Nico Muhly is a buzz, a controversy, a zeitgeist. He’s a phenomenon beyond the music he writes. A decade ago he was the precocious assistant to Philip Glass; now 34, he’s the busiest and most commercially successful classical composer of his generation, central to a movement often called ‘indie classical’ even if he doesn’t much like the term. He has written orchestral and chamber works, film scores, sacred choral music, ballet, opera. He collaborates with major names in pop, indie and electronic music but doesn’t buy into descriptions like ‘genre-bending’ or ‘fusion’: instead, he says, ‘the best sort of interchange between experimental classical music and experimental rock and pop consists of a shared dialogue with the goal of making music’. Björk has described him as ‘very clever and snappy’. Glass commends ‘a curious ear, a restless listening and a maker of works’.
In person Muhly is sassy, frenetic and ferociously bright. He works fast and talks faster, darting between homes in London and New York and giving the impression of not sleeping all that much. He’s fanatical about food — restaurants, ingredients, cooking, eating — and though he balks at the word ‘fusion’ in an artistic context, there is an obvious parallel. (Cosmopolitan 21st-century chef who plunders a world of culinary styles; cosmopolitan 21st-century composer who plunders a world of musical styles.) In one interview he likened his own artistic process to ‘the controlled improvisatory environment of cooking where you don’t aim to make a dish with a name but you aim to feed people.’
Some composers magic up sound worlds that seem to bear little overt resemblance to their own tastes or personalities, but not so with Muhly. His music is as quick and clever as he is, brimming with tropes and tricks. He wears his influences on his sleeve and the result is often a bright blend of American minimalism, English Renaissance and pliant pop beats. His aptitude for adopting other musical accents makes him an impressively versatile composer, but also provides easy fodder for the Muhly naysayers – of which there are plenty. Some question where his own voice sits in among it all. Others accuse his music of being at best pretty, at worst vacuous, portentous, magpie. The composer John Adams has said (and bear in mind that Adams is a major influence on Muhly) that his young compatriot’s early works ‘could use a little more edge, or a little more violence. At times there is a surfeit of prettiness in Nico’s music, and I am not sure it is a good thing for someone so young to be so concerned with attractiveness.’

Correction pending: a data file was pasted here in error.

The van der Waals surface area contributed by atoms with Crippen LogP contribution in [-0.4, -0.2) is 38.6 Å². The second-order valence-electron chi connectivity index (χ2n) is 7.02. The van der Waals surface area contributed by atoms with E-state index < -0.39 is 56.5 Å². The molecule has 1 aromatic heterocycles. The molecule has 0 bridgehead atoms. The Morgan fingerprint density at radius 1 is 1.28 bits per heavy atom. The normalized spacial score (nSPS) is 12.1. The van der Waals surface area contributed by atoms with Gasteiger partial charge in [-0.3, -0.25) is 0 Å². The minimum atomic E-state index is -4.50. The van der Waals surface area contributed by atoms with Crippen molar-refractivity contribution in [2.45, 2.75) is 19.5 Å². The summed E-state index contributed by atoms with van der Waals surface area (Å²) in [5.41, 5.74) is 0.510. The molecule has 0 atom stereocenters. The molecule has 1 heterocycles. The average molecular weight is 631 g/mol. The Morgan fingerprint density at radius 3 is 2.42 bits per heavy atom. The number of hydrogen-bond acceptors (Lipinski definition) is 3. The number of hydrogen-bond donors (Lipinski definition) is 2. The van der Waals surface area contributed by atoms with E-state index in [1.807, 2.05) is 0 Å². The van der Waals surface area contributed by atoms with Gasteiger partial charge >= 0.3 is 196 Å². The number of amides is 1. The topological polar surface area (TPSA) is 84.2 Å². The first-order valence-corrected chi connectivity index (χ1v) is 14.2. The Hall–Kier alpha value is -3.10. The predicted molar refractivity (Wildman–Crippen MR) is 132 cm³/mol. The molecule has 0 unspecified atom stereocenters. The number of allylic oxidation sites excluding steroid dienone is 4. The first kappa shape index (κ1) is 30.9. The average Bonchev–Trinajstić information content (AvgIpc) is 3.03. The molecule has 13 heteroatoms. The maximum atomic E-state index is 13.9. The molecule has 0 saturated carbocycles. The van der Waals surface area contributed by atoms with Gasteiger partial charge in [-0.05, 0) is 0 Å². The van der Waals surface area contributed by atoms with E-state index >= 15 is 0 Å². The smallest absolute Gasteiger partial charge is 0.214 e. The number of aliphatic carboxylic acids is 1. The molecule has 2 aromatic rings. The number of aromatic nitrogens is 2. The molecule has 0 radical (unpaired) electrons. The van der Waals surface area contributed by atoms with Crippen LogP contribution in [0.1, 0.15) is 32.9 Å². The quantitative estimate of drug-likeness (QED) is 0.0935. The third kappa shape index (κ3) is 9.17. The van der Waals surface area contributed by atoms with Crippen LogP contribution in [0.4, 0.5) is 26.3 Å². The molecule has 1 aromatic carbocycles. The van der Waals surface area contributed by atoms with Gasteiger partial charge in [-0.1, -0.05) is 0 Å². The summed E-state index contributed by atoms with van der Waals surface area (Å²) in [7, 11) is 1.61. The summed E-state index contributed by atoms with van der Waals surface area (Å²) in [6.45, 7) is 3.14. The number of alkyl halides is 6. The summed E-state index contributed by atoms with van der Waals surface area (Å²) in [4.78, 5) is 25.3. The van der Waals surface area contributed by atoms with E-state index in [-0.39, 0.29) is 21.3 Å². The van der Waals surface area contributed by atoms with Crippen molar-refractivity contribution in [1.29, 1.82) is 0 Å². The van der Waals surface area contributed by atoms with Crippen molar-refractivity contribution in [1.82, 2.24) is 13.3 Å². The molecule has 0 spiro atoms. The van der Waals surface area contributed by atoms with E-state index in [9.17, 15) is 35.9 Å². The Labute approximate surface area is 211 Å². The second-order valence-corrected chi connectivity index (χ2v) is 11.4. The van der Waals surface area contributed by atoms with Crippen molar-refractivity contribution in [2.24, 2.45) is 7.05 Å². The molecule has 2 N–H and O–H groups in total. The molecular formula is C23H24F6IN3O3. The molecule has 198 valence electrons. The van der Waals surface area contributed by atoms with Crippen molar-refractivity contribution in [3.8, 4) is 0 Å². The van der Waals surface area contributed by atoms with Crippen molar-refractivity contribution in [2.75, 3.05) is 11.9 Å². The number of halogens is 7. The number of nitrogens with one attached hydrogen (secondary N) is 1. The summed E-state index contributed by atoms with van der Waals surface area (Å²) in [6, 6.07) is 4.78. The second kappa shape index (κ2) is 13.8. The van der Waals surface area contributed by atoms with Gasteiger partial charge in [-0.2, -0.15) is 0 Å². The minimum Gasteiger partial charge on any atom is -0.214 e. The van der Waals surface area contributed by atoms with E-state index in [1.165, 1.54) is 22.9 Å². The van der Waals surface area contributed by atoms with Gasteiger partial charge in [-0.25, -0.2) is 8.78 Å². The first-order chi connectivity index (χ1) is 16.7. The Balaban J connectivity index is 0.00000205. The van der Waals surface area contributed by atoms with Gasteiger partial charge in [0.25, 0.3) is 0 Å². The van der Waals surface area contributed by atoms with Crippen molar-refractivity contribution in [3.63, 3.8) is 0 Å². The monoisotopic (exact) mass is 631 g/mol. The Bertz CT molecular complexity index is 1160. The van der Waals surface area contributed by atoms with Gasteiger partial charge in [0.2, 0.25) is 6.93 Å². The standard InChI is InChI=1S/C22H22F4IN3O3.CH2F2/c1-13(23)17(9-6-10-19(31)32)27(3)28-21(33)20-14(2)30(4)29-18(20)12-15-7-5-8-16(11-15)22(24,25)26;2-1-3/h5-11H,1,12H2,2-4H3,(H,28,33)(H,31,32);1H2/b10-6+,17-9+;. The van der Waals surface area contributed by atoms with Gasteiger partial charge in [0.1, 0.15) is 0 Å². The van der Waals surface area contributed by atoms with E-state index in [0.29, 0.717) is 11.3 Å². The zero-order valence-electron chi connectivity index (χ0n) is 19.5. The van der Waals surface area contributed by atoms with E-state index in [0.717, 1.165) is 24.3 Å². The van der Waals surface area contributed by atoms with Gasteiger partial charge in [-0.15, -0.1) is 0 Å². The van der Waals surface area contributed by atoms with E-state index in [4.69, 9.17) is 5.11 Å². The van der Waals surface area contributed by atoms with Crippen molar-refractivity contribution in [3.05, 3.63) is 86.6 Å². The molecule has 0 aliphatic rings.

Muhly grew up in the woods of New England, only child of a French painter mother and an American Egyptologist/documentary-maker father. The family spent stints living in Rome and Egypt and young Nico learned piano along with several languages, but he was mainly drawn to Old England – maybe the arcane nostalgia was his form of rebellion in an ultra-liberal household. He joined a boys’ choir at the Episcopal church in Providence, Rhode Island, and became infatuated by the Renaissance repertoire he sang there. He has described his fondness for Thomas Weelkes as being ‘like a childish celebrity infatuation’ and remembers learning Byrd’s Christmas motet Senex puerum portabat on his first day in the choir: ‘it’s hard to overstate the importance of that moment to my conception of myself as a musician today.’